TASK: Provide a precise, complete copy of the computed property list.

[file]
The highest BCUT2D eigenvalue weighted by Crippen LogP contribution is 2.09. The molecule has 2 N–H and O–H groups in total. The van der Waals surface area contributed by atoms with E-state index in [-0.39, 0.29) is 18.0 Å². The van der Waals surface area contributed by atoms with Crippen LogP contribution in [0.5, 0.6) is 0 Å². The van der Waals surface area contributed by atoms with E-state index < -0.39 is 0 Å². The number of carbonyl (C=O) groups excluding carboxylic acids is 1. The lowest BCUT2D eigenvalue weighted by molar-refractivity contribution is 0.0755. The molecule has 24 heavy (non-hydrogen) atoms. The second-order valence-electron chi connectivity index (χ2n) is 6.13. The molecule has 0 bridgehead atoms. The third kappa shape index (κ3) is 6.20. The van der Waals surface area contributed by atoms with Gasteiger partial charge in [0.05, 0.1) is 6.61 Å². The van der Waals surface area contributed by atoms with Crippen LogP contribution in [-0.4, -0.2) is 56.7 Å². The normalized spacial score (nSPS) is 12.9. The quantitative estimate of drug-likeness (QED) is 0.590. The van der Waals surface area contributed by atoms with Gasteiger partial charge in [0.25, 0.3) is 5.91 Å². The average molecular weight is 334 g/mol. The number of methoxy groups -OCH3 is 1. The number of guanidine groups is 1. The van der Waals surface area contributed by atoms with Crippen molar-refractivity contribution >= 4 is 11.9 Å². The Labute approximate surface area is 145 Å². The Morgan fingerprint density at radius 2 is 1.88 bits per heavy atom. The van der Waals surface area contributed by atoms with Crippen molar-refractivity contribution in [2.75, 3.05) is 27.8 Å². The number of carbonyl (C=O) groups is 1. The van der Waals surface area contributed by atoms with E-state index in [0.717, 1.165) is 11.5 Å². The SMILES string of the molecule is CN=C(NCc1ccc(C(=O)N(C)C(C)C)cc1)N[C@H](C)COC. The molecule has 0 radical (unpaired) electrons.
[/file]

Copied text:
The highest BCUT2D eigenvalue weighted by Crippen LogP contribution is 2.09. The molecule has 2 N–H and O–H groups in total. The van der Waals surface area contributed by atoms with E-state index in [-0.39, 0.29) is 18.0 Å². The van der Waals surface area contributed by atoms with Crippen LogP contribution in [0.5, 0.6) is 0 Å². The van der Waals surface area contributed by atoms with E-state index < -0.39 is 0 Å². The number of carbonyl (C=O) groups excluding carboxylic acids is 1. The lowest BCUT2D eigenvalue weighted by molar-refractivity contribution is 0.0755. The molecule has 24 heavy (non-hydrogen) atoms. The second-order valence-electron chi connectivity index (χ2n) is 6.13. The molecule has 0 bridgehead atoms. The third kappa shape index (κ3) is 6.20. The van der Waals surface area contributed by atoms with Gasteiger partial charge in [0.05, 0.1) is 6.61 Å². The van der Waals surface area contributed by atoms with Crippen LogP contribution in [-0.4, -0.2) is 56.7 Å². The normalized spacial score (nSPS) is 12.9. The quantitative estimate of drug-likeness (QED) is 0.590. The van der Waals surface area contributed by atoms with Gasteiger partial charge in [0.25, 0.3) is 5.91 Å². The average molecular weight is 334 g/mol. The number of methoxy groups -OCH3 is 1. The number of guanidine groups is 1. The van der Waals surface area contributed by atoms with Crippen molar-refractivity contribution >= 4 is 11.9 Å². The Labute approximate surface area is 145 Å². The Morgan fingerprint density at radius 2 is 1.88 bits per heavy atom. The van der Waals surface area contributed by atoms with Crippen molar-refractivity contribution in [2.75, 3.05) is 27.8 Å². The number of carbonyl (C=O) groups is 1. The van der Waals surface area contributed by atoms with E-state index in [0.717, 1.165) is 11.5 Å². The SMILES string of the molecule is CN=C(NCc1ccc(C(=O)N(C)C(C)C)cc1)N[C@H](C)COC. The molecule has 0 radical (unpaired) electrons.